Suddenly a visual flashes to mind. You’re not sure what the image means but there it is. Maybe it’s a frame of a yet undiscovered scene. It may lead to something unexpected. Snapshots often swirl in my mind long before everything has been nailed down in the story. I look at it like watching someone else’s dreams and trying to interpret them.
One of the most exciting things in the trailer for The Dark Knight was seeing that tractor-trailer flip over. How did that make it into the story? Christopher Nolan thought it would be cool to flip a semi. It was something that had never been done before. A powerful visual. He didn’t know where it would go in his script. He just knew he wanted to do it. When it came time to write that sequence he wasn’t fishing for something big; he already had it. He just plugged that stunt into the action sequence—and of course—it ended up in the trailer.
This works for dialogue too. How many great one-liners can you come up with? Before you live in the script, give birth to them right here. You might be amazed by how many great liners you come up with when not encumbered with the context of the scene. Also it will help you keep your lines short and sweet. No room for long dialogues in a trailer. Just short wonderful lines that are easily remembered.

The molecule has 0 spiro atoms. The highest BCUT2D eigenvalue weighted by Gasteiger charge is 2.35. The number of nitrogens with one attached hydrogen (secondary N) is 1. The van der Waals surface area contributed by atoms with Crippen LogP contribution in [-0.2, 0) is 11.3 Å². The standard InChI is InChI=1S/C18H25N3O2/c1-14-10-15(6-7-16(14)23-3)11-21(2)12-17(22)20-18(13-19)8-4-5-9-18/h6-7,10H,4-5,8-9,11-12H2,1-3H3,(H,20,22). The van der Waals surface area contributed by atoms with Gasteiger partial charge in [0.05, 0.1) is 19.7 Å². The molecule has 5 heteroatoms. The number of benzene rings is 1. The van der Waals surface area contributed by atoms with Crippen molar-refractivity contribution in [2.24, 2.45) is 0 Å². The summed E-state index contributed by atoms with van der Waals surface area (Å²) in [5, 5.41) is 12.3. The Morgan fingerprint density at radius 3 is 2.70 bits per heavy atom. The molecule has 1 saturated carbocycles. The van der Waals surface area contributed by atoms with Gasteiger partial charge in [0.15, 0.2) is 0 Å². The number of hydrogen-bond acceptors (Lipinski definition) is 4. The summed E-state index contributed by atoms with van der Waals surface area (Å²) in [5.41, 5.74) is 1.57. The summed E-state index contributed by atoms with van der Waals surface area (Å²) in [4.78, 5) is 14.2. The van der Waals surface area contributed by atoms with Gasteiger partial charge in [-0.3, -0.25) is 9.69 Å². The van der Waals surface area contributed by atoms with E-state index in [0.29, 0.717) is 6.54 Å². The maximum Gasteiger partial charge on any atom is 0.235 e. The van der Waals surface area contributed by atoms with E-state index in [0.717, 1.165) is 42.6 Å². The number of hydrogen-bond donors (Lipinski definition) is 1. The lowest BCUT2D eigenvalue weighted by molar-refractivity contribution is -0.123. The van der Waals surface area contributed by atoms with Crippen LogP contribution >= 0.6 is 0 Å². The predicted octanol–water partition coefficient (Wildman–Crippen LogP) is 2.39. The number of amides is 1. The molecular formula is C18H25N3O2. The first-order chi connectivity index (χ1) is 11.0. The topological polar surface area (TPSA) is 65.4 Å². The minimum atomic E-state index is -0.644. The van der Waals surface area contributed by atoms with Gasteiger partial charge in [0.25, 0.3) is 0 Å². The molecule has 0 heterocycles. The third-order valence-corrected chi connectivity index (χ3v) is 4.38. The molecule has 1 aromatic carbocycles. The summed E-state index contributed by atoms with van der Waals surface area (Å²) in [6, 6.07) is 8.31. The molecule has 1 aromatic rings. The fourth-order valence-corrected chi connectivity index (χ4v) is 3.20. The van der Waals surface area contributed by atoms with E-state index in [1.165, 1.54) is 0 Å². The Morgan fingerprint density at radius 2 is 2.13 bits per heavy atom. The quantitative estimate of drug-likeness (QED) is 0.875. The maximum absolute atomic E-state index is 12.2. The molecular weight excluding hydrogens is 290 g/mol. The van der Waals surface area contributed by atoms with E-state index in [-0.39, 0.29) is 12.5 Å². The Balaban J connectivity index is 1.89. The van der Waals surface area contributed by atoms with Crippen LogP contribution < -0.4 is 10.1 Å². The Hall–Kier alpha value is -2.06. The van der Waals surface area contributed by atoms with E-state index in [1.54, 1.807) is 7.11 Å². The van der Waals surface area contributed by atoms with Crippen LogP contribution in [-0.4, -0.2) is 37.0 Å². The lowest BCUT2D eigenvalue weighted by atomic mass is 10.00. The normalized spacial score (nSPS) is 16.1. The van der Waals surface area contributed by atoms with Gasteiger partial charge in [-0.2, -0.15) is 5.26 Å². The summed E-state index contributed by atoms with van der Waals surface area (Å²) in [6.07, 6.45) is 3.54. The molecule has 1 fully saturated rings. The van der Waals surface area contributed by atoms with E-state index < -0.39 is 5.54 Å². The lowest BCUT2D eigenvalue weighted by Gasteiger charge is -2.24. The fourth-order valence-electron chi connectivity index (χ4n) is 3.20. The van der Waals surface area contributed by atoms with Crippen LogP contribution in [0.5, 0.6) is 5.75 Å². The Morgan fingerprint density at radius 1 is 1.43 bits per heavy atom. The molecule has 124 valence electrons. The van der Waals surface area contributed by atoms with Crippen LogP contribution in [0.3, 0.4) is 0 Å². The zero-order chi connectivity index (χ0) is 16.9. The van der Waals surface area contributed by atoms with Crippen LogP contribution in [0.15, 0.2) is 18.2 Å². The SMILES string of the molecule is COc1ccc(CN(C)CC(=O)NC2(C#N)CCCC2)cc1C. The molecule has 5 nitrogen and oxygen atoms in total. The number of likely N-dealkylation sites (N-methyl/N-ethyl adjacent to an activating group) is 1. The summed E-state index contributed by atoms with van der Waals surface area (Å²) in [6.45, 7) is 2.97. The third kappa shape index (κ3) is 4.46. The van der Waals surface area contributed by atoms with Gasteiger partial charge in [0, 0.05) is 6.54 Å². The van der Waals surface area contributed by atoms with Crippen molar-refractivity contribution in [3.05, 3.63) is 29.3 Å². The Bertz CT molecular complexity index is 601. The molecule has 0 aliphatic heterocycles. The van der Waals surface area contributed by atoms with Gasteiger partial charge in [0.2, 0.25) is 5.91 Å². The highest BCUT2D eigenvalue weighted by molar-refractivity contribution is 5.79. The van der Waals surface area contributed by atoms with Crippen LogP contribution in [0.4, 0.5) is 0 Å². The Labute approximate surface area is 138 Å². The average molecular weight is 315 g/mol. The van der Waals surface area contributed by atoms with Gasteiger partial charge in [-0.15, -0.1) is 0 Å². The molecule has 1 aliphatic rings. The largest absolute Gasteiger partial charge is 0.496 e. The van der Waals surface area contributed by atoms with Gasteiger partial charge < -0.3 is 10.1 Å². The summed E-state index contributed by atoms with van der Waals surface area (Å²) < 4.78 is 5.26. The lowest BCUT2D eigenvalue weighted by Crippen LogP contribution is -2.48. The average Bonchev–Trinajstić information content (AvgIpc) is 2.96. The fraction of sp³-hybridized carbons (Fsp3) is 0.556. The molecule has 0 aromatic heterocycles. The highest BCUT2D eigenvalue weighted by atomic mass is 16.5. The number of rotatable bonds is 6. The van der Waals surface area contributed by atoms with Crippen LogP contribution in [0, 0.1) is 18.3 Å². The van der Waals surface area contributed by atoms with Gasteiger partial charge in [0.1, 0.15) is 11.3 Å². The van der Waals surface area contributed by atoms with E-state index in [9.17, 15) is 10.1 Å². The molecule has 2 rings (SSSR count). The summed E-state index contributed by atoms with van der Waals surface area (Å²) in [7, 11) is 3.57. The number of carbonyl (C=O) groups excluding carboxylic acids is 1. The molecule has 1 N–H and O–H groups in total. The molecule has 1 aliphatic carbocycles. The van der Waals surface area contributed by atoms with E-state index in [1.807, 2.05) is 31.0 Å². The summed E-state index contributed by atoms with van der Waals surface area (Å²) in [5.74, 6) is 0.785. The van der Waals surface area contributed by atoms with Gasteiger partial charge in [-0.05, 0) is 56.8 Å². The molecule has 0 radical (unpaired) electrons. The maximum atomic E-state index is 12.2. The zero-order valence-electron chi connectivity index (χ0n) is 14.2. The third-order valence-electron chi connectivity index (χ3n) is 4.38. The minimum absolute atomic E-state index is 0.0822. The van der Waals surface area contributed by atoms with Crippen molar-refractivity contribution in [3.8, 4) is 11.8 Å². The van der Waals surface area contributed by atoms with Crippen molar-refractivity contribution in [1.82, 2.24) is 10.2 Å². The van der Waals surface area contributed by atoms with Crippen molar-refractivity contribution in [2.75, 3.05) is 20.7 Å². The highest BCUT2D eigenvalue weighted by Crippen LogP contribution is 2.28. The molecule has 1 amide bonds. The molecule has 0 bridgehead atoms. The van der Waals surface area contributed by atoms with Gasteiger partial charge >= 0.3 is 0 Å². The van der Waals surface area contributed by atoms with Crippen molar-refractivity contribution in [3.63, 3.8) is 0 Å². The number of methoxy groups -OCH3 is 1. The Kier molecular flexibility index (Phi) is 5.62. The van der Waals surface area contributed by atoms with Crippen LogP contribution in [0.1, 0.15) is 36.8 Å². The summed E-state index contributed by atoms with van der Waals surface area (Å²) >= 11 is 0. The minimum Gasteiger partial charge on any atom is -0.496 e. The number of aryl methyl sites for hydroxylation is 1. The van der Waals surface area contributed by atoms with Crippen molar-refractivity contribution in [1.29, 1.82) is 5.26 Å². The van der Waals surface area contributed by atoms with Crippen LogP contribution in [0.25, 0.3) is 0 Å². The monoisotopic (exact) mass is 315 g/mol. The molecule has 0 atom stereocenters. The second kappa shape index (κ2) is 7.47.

When to write it
I recommend writing your trailer after your logline and character bios (if that’s how you prewrite) but prior to writing your outline. By the time you have an outline you’ve already made major decisions concerning what is going into your script. You’re already past the freedom point. Writing your trailer before the heavy burden of plotting will afford you creative latitudes which can benefit you greatly later.
Explore. Get lost in it. No one is ever going to read it. It’s just for you.
Sales in mind